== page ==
Exhibition Reviews | Visual Arts

Sarah Stoddard’s ‘Anthologia’ is a Journey Through Collage and Narrative

Sarah Stoddard, “Silver Spoon and Silver Pool” at Bountiful Davis Art Center. Image credit: Geoff Wichert

The practice of carrying one’s own water in a purpose-made bottle—a modern canteen—has become commonplace, but it doesn’t rule out the possibility that the person carrying water also has a carafe set aside for the purpose at home. And they may even have a traditional silver spoon they keep in it. While modern science rejects the efficacy of the practice, for centuries people kept such a spoon in their water, often keeping that water in a silver carafe as well, in order to preserve it, pure and safe. Such advice, or some such old tale, probably underlies the collage, “Silver Spoon and Silver Pool.” Here a woman dressed in what might be a Victorian nightgown and surrounded by foliage that suggests an outdoor setting, accompanied by a horse that is either a dwarf or else far away, gazes into a small, highly reflective body of water. Well apart from her, but still in the same work, a barn owl, bag of flour, daguerreotype portrait, chambered nautilus, serpent, stuffed chair, and so forth are distributed upon a landscape of mountains and foliage. Such a dry description might prompt a reader to wonder just what it’s all about.

In her exhibition statement, artist Sarah Stoddard thoughtfully undertakes the reviewer’s first task: describing the work. “Anthologia,” she writes, citing her exhibition’s title, consists of “… meticulously hand-cut shadow box collages and their wallpaper complements.” She rightly considers this information important to decoding and appreciating her efforts. The contrast between the two collages in each piece, one the 3-D contents of the shadow boxes, the other the 2-D elements outside the box, arguably accomplishes three transformative goals.

A view of two walls of work by Sarah Stoddard at Bountiful Davis Art Center. Image credit: Geoff Wichert

First, it establishes a format. The repeated pairing of an unframed collage, mounted directly on the wall, and the framed-and-glazed box that erupts from its visual center, compares to the volumes in a set of books or the chapters comprising one of them. It’s only necessary to step outside the gallery where “Anthologia” resides to be reminded that most art shows, regardless of theme or purpose, collect works whose size and shape were individually determined. Rather than being separately conceived and executed like them, these collages are parts of a greater invention.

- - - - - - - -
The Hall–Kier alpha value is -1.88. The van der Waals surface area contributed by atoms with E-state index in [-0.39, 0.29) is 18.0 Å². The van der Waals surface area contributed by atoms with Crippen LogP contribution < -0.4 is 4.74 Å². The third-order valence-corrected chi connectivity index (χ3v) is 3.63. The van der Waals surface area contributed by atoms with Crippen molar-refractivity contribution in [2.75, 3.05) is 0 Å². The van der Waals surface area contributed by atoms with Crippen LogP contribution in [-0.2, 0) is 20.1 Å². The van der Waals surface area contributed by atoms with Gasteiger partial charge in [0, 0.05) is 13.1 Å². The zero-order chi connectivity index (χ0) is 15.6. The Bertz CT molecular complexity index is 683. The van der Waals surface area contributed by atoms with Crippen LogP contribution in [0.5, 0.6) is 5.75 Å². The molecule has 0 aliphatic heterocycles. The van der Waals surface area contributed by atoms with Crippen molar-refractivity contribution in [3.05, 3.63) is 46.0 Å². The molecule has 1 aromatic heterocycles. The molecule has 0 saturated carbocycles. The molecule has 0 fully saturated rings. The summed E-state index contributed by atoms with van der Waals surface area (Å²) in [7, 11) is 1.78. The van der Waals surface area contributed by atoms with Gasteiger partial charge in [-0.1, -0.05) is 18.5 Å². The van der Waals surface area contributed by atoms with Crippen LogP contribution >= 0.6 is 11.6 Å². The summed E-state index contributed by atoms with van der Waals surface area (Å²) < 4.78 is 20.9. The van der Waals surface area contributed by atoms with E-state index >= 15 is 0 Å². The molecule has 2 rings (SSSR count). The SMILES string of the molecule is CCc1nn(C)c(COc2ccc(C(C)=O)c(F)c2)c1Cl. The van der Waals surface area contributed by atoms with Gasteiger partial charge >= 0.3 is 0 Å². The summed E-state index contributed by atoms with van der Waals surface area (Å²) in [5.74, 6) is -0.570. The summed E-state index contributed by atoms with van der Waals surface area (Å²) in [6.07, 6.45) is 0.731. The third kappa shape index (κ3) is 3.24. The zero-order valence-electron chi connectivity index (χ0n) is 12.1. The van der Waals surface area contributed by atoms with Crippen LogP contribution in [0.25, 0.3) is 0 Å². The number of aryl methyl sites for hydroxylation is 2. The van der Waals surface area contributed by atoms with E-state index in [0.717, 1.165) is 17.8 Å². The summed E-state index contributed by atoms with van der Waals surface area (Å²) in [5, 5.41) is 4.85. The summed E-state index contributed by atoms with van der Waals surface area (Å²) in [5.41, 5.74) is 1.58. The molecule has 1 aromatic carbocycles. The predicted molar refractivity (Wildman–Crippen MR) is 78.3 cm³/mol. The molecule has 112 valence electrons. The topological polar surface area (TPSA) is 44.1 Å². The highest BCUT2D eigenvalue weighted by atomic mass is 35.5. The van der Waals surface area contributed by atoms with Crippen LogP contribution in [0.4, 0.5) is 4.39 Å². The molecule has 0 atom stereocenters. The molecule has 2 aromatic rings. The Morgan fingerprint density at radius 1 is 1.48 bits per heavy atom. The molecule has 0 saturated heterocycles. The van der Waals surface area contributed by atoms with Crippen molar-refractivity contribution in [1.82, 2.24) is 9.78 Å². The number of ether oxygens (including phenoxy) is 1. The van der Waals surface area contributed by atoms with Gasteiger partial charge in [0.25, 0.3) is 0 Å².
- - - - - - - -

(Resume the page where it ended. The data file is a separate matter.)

Second, it establishes a hierarchy of presence. The contents of the box are originals, seemingly taken from random sources. Being mounted in space brings them to life in a way that delights the eye even as it frustrates photography. Needing to be seen in person, they are the heart of the work, the crown of this creation. On the other hand, the “complements” have been reduced by being attached, unframed, directly to the wall like so much paint—or wallpaper—after first being copied and printed in a low-definition or grainy fashion. We probably look in the box first, finding what’s there isolated from our own space by not one, but two steps up.

Then there’s Stoddard’s statement, invoking authors, their books, and their characters and events, to the exclusion of other visual artists. Stoddard’s art, though necessarily visual, will be in search not of the objects she invokes by depicting them, but in pursuit of the roles those objects play in building believable stories that the viewer may choose to enter. Nothing is precious; instead of carefully copying the natural world, she has collected somewhat random examples from it. She no more means to trivialize these by such means than she intends to trivialize stories by calling them “fairytales and fantasy.” Her structure works against the tendency to conceive fiction as trivial or the opposite of reality, when instead, for her, it is reality that has been elevated and structured by being “curated,” and so made suitable for her purposes.

Sarah Stoddard, “Empty Shell, Unraveled Spool” at Bountiful Davis Art Center. Image credit: Geoff Wichert

Stoddard cites four examples of objects enchanted by their roles in storytelling. There’s the barely material curse that sends Snow White to sleep . . . perhaps found in a leather-bound book, or made entirely of breath. In “Sabriel,” author Garth Nix assigns necromancy, or communicating with the dead, to seven magical bells. Jo March, the protagonist of “Little Women,” cuts off her hair, forced to trade her vanity for something more practical. And Bertha Mason, the secret wife of Jane Eyre’s Mr. Rochester, burns down his mansion and drives Jane away. If these don’t sound like fairytales, they’re certainly not the sanitized versions that have replaced an earlier collection of myths and legends that captivated children while preparing them for real life.

Perhaps the best description of Sarah Stoddard’s “Anthologia”—a 17th-century term that comes from Greek and once meant a bouquet of flowers, so by extension a collection of poems or epigrams—is to call them talismans: objects with magical powers of suggestion that may prompt the imagination to carry a sensitive person, such as a writer, on a journey full of formerly familiar objects made strange by an uncanny process, and with her, to bring others, such as us, along.

Sarah Stoddard, “By Sound and Light” at Bountiful Davis Art Center. Image credit: Geoff Wichert

Anthologia: Sarah Stoddard
, Bountiful Davis Art Center, Bountiful, through Feb. 17



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